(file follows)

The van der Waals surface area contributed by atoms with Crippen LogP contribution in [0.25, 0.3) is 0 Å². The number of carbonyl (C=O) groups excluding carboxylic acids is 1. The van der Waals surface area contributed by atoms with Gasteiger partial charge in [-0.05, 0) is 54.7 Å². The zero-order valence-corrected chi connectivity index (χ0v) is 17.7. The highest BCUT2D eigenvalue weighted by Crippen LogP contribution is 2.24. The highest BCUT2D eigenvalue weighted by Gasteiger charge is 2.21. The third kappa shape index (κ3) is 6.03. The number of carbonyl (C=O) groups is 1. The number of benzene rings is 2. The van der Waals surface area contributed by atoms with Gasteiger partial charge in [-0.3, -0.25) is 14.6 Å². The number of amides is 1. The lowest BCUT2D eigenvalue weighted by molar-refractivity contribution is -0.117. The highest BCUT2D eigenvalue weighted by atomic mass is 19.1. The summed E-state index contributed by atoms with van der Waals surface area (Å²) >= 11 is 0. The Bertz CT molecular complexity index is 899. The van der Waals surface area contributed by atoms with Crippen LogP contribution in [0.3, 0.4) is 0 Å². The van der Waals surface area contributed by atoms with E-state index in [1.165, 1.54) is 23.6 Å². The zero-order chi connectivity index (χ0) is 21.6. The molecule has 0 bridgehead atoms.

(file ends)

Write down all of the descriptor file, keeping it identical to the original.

The van der Waals surface area contributed by atoms with Crippen LogP contribution in [0.25, 0.3) is 0 Å². The number of carbonyl (C=O) groups excluding carboxylic acids is 1. The van der Waals surface area contributed by atoms with Gasteiger partial charge in [-0.05, 0) is 54.7 Å². The zero-order valence-corrected chi connectivity index (χ0v) is 17.7. The highest BCUT2D eigenvalue weighted by Crippen LogP contribution is 2.24. The highest BCUT2D eigenvalue weighted by Gasteiger charge is 2.21. The third kappa shape index (κ3) is 6.03. The number of carbonyl (C=O) groups is 1. The number of benzene rings is 2. The van der Waals surface area contributed by atoms with Gasteiger partial charge in [-0.3, -0.25) is 14.6 Å². The number of amides is 1. The lowest BCUT2D eigenvalue weighted by molar-refractivity contribution is -0.117. The highest BCUT2D eigenvalue weighted by atomic mass is 19.1. The summed E-state index contributed by atoms with van der Waals surface area (Å²) >= 11 is 0. The Bertz CT molecular complexity index is 899. The van der Waals surface area contributed by atoms with Crippen LogP contribution in [0.3, 0.4) is 0 Å². The van der Waals surface area contributed by atoms with E-state index in [1.165, 1.54) is 23.6 Å². The zero-order chi connectivity index (χ0) is 21.6. The molecule has 0 bridgehead atoms.